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I recently saw an advertisement for a PBS special celebrating the one-hundredth anniversary of women’s suffrage. In the commercial, was a photo of Ida B. Wells, a journalist who during her lifetime chronicled the extreme racial violence and lynching that was perpetrated by whites against African American communities. After seeing the commercial, I was prompted to re-read Paula Giddings’ portrait of Ida B. Wells as well as the article “Miscegenation Law, Court Cases, and Ideologies of ‘Race’ in Twentieth-Century America” by Peggy Pascoe.

Pascoe’s article tells the story of Joe Kirby, who in 1921, took his wife, Mayellen, to court. Pascoe writes, “the Kirbys had been married for seven years, and Joe wanted out. Ignoring the usual option of divorce, he asked for an annulment, charging that his marriage had been invalid from its very beginning because Arizona law prohibited marriages between ‘persons of Caucasian blood, or their descendants’ and ‘Negroes, Mongolians or Indians, and their descendants.’” (Pascoe, 1996).

Even as re-reads, both pieces were equally unnerving and powerful. In the poignant elegance of her prose, Giddings outlines the many ebbs and flows that gave credence to the work Ida B. Wells is known for. Whether describing how a young Wells was forced to make an immediate transition from youth to adulthood after her family was stricken with yellow fever, or her grit and determination to challenge the segregated railway system during the fall of Reconstruction. Ida B. Wells was hell-bent on making her voice heard.

When Wells found the press, she realized this instrument to be her tour de force. Her direct approach to journalism was the antithesis of what black women were expected to be at the time, silent. Such was life for Mayellen Kirby. I can only imagine having to sit in a courtroom while judges, lawyers, and her estranged husband—all white men—discussed, debated, and lamented about her. Imagine what it must have felt like having her fate decided by people who didn’t know her or her background (ethnic or otherwise). Men who were allowed to serve judgment that ultimately relieved her husband of his moral responsibility (spousal support/child support).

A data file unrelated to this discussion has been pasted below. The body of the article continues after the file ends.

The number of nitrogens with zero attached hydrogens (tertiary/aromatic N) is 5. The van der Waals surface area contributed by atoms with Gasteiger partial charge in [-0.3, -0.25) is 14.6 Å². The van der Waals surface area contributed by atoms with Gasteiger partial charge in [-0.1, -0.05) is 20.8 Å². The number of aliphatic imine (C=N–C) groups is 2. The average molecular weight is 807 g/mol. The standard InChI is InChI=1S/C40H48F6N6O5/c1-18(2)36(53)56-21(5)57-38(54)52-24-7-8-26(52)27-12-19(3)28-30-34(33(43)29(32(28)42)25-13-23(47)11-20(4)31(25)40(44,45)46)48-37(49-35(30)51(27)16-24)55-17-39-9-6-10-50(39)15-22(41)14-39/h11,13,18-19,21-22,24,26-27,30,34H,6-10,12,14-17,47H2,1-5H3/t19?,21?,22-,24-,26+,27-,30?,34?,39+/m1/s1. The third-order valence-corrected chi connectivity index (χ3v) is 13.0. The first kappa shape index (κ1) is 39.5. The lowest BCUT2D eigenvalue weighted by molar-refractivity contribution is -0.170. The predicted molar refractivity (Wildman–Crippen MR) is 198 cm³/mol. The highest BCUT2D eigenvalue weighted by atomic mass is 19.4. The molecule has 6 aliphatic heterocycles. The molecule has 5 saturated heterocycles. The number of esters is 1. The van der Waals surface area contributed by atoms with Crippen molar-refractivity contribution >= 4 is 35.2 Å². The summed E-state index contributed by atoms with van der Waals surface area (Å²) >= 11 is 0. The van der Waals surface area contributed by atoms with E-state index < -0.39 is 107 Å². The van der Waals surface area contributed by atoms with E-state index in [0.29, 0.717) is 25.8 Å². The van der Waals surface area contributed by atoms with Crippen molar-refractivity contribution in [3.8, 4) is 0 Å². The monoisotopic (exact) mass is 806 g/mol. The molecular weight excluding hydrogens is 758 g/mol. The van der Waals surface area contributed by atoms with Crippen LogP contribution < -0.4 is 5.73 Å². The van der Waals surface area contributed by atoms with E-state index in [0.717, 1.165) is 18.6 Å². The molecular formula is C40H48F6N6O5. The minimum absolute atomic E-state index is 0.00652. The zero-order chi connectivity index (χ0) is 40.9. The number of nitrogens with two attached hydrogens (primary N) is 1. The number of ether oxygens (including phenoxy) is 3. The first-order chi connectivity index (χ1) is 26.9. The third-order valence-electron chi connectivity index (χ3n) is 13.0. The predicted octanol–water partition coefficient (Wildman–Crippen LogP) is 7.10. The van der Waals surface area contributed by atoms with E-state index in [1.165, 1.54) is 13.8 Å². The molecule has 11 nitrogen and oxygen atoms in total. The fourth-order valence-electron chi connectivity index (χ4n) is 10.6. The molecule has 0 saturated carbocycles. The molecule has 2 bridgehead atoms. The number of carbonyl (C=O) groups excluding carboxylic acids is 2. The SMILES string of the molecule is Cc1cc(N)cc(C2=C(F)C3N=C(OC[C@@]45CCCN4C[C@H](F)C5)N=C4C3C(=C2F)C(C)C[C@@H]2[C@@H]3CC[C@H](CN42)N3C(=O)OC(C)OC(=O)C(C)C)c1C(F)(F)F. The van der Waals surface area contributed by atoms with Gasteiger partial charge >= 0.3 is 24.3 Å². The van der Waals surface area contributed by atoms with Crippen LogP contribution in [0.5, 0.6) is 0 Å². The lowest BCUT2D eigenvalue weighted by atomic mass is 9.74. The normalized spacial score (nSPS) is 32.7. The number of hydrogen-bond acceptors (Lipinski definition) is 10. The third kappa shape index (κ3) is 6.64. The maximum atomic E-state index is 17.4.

Both women, victims of gender and racial bias; the very nature of which was constructed to keep them silenced. Banished to the background where they seemingly did not matter. While Wells took to the newspapers to state her case for justice, doing so gave other women a vehicle to be heard. I do not know, but perhaps Mayellen Kirby remembered reading in a newspaper that a “Darky Damsel Obtains a Verdict for Damages Against the Chesapeake and Ohio Railroads” (Memphis Appeal Avalanche, 1884). Perhaps that is why she chose to appeal to the Arizona Supreme Court the original decision of her marriage annulment. Perhaps Kirby had enough of being silent. Maybe she was tired of having others speak for her.

I find that these two stories, while seemingly unrelated have significance in the sociopolitical landscape today. Race as a social construct is still evolving and has yet to cease playing a role in creating equitable existences for people of color. As recent as 2013, affirmative action was before the U.S. Supreme Court.

In the wake of the Trayvon Martin verdict, Alicia Garza, Patrisse Cullors, and Opal Tometi created the “Black Lives Matter” (BLM) network. This network is reminiscent of the work begun by Ida B. Wells in that they are actively participating in the movement and creating avenues of response to racial injustice. Like Wells, BLM is utilizing the technology of their time (in this instance, social media) to bring attention to situations that occur.

As the country pauses to celebrate American independence and women’s suffrage, I am reminded that the social construct of race was present in both movements; African Americans remained in bondage after the Revolutionary War and most African American women would not be able to cast a ballot until the Voting Rights Act of 1965.

As a Black woman, I was touched and equally intrigued by the complexities presented in both articles. As a student of history, I was also enamored by the contextualization presented in each and the analysis that followed. It was a sobering reminder of why we march, write, boycott, picket, and protest. It is reason we chant Black Lives Matter.


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